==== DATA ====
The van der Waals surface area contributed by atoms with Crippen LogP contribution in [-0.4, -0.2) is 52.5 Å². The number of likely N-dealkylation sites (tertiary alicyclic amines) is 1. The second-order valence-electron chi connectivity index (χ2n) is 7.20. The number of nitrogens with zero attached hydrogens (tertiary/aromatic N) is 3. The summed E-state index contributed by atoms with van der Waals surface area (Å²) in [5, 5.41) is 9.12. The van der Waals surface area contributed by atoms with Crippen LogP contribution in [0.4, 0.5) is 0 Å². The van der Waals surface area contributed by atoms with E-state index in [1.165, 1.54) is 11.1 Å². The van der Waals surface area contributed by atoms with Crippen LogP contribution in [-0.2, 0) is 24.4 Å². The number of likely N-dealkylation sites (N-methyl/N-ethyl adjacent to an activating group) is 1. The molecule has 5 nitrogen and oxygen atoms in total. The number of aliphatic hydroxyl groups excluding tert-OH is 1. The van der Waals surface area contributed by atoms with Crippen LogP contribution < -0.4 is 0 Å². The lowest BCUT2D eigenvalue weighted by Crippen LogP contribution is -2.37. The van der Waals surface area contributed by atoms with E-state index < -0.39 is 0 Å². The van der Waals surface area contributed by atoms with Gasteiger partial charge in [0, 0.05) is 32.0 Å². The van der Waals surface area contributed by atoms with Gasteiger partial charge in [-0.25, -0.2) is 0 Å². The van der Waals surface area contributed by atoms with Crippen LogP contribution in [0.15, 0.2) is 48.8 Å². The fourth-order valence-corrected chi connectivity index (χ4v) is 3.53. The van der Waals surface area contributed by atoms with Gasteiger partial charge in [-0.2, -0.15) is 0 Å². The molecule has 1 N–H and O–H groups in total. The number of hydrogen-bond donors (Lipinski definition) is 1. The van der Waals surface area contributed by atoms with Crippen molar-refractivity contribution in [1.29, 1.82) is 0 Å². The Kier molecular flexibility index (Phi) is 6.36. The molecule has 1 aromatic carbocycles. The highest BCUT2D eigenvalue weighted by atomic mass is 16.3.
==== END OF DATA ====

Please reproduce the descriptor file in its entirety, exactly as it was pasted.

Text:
The van der Waals surface area contributed by atoms with Crippen LogP contribution in [-0.4, -0.2) is 52.5 Å². The number of likely N-dealkylation sites (tertiary alicyclic amines) is 1. The second-order valence-electron chi connectivity index (χ2n) is 7.20. The number of nitrogens with zero attached hydrogens (tertiary/aromatic N) is 3. The summed E-state index contributed by atoms with van der Waals surface area (Å²) in [5, 5.41) is 9.12. The van der Waals surface area contributed by atoms with Crippen LogP contribution in [0.4, 0.5) is 0 Å². The van der Waals surface area contributed by atoms with E-state index in [1.165, 1.54) is 11.1 Å². The van der Waals surface area contributed by atoms with Crippen LogP contribution in [-0.2, 0) is 24.4 Å². The number of likely N-dealkylation sites (N-methyl/N-ethyl adjacent to an activating group) is 1. The molecule has 5 nitrogen and oxygen atoms in total. The number of aliphatic hydroxyl groups excluding tert-OH is 1. The van der Waals surface area contributed by atoms with Crippen LogP contribution < -0.4 is 0 Å². The lowest BCUT2D eigenvalue weighted by Crippen LogP contribution is -2.37. The van der Waals surface area contributed by atoms with E-state index < -0.39 is 0 Å². The van der Waals surface area contributed by atoms with Gasteiger partial charge in [0, 0.05) is 32.0 Å². The van der Waals surface area contributed by atoms with Gasteiger partial charge in [-0.25, -0.2) is 0 Å². The van der Waals surface area contributed by atoms with Crippen LogP contribution in [0.15, 0.2) is 48.8 Å². The fourth-order valence-corrected chi connectivity index (χ4v) is 3.53. The van der Waals surface area contributed by atoms with Gasteiger partial charge in [-0.2, -0.15) is 0 Å². The molecule has 1 N–H and O–H groups in total. The number of hydrogen-bond donors (Lipinski definition) is 1. The van der Waals surface area contributed by atoms with Crippen molar-refractivity contribution in [1.29, 1.82) is 0 Å². The Kier molecular flexibility index (Phi) is 6.36. The molecule has 1 aromatic carbocycles. The highest BCUT2D eigenvalue weighted by atomic mass is 16.3.